A PSA (professional services automation) is a system for automating business management tasks. By establishing workflow rules, or automated, repeatable processes, you can program the software to perform certain tasks, like reminding clients of contract renewals or license expirations.
Using workflow rules can greatly simplify the process of managing tickets and service tasks. When it comes to workflow, there are three basic types to focus on for service delivery:
Status workflow sends a notification when a ticket status changes to a specific value.
Escalation workflow defines the steps to be taken based on the conditions of a ticket.
Auto resolution workflow keeps tickets from piling up by creating auto-closure timeframes for alerts that are informational or historical.
Many companies benefit from combining PSA and RMM solutions. For example, based on the real-time alerts you receive in your RMM software, you can automatically generate and manage service tickets in your PSA software, and thereby respond to customer needs more quickly than ever.
Whether or not you need to ticket everything that the RMM software generates is a highly debated topic, but it all comes down to the idea of information. With the right data, you can predict problems before they occur and simplify the troubleshooting process. You’ll have all the info you need about each client, and you’ll be able to see supported devices, service history, and other details. Perhaps best of all, you won’t waste time hunting around for that information. You can simply pull up the ticket and find everything you need, which translates to a faster turnaround and the ability to quickly move on to the next client.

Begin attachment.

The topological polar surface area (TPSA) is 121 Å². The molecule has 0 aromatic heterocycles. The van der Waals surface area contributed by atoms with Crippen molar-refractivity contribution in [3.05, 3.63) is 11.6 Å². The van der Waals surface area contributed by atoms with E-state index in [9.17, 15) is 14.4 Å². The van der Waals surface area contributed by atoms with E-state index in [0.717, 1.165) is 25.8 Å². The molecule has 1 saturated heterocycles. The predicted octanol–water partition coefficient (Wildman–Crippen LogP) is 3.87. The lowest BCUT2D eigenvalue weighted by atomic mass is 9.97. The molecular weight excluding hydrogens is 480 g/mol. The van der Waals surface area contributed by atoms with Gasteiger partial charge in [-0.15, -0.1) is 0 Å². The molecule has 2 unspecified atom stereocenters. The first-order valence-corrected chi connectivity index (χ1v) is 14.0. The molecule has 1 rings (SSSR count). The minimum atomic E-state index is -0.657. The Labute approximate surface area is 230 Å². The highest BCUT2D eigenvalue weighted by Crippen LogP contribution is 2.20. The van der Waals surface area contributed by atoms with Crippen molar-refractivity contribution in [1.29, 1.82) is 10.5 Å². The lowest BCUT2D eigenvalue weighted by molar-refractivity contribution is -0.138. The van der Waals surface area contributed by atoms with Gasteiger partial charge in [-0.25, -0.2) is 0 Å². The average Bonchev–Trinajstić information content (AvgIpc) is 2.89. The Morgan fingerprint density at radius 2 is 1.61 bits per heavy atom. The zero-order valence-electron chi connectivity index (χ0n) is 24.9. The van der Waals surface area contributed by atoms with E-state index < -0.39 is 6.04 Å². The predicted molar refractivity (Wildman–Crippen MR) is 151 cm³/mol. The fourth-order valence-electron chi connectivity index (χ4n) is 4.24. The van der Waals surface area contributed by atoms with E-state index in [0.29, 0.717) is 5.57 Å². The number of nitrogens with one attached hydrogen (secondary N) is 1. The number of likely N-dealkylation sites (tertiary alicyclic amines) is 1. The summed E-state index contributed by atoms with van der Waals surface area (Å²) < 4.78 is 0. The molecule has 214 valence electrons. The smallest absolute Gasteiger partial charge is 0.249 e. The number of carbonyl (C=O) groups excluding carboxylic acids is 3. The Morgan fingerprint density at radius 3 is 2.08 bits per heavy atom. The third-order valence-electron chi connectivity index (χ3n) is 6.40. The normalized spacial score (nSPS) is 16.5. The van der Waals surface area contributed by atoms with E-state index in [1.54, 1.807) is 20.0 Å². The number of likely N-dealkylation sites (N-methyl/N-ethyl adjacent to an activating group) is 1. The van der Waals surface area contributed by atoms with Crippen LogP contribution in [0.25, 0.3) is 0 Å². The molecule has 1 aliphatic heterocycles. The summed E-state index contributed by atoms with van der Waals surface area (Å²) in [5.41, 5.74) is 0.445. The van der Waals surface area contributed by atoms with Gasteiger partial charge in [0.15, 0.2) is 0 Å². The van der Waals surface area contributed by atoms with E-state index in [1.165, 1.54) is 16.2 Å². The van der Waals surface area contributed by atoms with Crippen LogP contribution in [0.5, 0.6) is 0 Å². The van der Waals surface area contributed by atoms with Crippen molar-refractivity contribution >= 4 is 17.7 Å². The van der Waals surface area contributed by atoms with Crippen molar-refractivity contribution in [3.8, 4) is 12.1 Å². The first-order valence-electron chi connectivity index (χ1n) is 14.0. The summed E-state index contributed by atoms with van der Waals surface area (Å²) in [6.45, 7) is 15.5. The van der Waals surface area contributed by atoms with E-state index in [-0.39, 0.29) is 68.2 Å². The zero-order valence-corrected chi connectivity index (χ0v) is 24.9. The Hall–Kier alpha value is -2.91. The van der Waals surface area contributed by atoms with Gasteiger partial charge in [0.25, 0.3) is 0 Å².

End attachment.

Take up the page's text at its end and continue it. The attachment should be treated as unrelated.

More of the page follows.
Remote Support and Access
Remote support and access software can integrate with RMM and PSA solutions to help you rectify tech issues, track time and activity onto a ticket, and quickly find that information later while auditing. In effect, remote support and access acts as a bridge between you, your end users, and their devices. Provided the endpoint is online, this software allows you to deliver fast and secure reactive services. Remote support and access can help you both work directly with a customer and remotely access unattended devices. It’s a way to solve issues more quickly from a remote location.
Marketing Automation / CRM Capabilities
The average marketer spends nearly one-third of the work week completing repetitive tasks, according to a study conducted by HubSpot. Those tasks include gathering and organizing data, emailing clients, building landing pages, and managing lists. With a marketing automation tool, you can greatly reduce that number and free up your marketers to spend their time and energy on more high-level tasks.
Marketing automation can help you easily build emails and landing pages, score new leads for sales readiness, and access and understand your marketing metrics to accurately measure the success of your efforts. The best marketing automation software integrates with your PSA tools for centralized information you can access quickly.